Skip to main content

Getting Enough Iron

Overview

What is the recommended daily amount of iron?

The recommended daily amount of iron varies. Most people need the following amount of iron each day.footnote 1

Recommended daily amount of iron from food

Group

Age

Amount of daily iron

Adults

Ages 19 and older

Ages 19 to 50 (who menstruate)

8 mg.

18 mg.

Pregnant

Ages 14 to 50

27 mg.

Lactating

Ages 14 to 18

Ages 19 to 50

10 mg.

9 mg.

Adolescents

Ages 9 to 13

Ages 14 to 18

Ages 14 to 18 (who menstruate)

8 mg.

11 mg.

15 mg.

Children

Ages 1 to 3

Ages 4 to 8

7 mg.

10 mg.

Infants

Birth to 6 months

7 to 12 months

0.27 mg.

11 mg.

What foods are high in iron?

The foods you eat contain nutrients, such as vitamins and minerals. Iron is a nutrient. Your body needs the right amount to stay healthy and work as it should. You can use the list below to help you make choices about which foods to eat.

Here are some foods that contain iron. They have 1 to 2 milligrams of iron per serving.

Fruits

  • Figs (dried), 5 figs

Vegetables

  • Asparagus (canned), 6 spears
  • Collard, beet, Swiss chard, or turnip greens, 1 cup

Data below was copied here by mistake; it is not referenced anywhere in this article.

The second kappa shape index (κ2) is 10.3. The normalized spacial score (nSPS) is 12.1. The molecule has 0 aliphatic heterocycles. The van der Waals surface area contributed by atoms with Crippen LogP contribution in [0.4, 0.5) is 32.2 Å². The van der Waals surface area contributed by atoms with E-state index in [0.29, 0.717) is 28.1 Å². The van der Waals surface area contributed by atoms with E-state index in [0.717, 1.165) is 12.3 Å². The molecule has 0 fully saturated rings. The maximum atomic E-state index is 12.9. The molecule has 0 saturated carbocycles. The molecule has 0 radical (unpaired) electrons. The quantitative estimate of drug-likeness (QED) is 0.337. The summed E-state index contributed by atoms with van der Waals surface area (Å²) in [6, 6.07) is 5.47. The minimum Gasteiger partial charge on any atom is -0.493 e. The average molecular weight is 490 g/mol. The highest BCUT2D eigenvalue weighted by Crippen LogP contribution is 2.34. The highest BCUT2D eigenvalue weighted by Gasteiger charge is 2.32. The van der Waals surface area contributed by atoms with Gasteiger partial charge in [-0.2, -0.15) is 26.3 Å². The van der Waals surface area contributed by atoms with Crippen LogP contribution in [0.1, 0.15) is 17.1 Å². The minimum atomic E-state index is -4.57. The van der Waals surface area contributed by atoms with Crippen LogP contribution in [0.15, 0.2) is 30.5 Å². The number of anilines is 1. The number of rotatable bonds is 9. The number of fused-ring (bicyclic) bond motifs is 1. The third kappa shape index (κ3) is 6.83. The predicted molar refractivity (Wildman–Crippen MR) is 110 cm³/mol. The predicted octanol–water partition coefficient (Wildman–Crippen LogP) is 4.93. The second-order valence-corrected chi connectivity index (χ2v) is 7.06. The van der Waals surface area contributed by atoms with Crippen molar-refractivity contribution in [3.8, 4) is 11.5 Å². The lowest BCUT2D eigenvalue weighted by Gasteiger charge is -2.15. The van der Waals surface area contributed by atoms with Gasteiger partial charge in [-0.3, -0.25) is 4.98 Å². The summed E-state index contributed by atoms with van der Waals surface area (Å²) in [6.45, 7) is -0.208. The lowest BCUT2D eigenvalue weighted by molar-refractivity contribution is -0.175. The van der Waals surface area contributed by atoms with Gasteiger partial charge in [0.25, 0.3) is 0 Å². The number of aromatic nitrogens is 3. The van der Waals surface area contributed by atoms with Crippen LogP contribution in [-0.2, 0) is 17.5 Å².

• Dried peas, cooked, ½ cup
  • Seaweed, spirulina (dried), ¼ cup
  • Spinach, (cooked) ½ cup or (raw) 1 cup

Grains

  • Cereals, fortified with iron, 1 cup
  • Grits (instant, cooked), fortified with iron, ½ cup

Meats and other protein foods

  • Beans (kidney, lima, navy, white), canned or cooked, ½ cup
  • Beef or lamb, 3 oz
  • Chicken giblets, 3 oz
  • Chickpeas (garbanzo beans), ½ cup
  • Liver of beef, lamb, or pork, 3 oz
  • Oysters (cooked), 3 oz
  • Sardines (canned), 3 oz
  • Soybeans (boiled), ½ cup
  • Tofu (firm), ½ cup

Work with your doctor to find out how much of this nutrient you need. Depending on your health, you may need more or less of it in your diet.

References

Citations

  1. Food and Nutrition Board, et al. (2011). Dietary reference intakes (DRIs): Recommended dietary allowances and adequate intakes, elements. National Institutes of Health. https://www.ncbi.nlm.nih.gov/books/NBK56068/table/summarytables.t3/?report=objectonly. Accessed October 29, 2019.

Credits

Current as of: May 9, 2022

Author: Healthwise Staff
Medical Review:
Kathleen Romito MD - Family Medicine
Rhonda O'Brien MS, RD, CDE - Certified Diabetes Educator

 

PeaceHealth endeavors to provide comprehensive health care information, however some topics in this database describe services and procedures not offered by our providers or within our facilities because they do not comply with, nor are they condoned by, the ethics policies of our organization.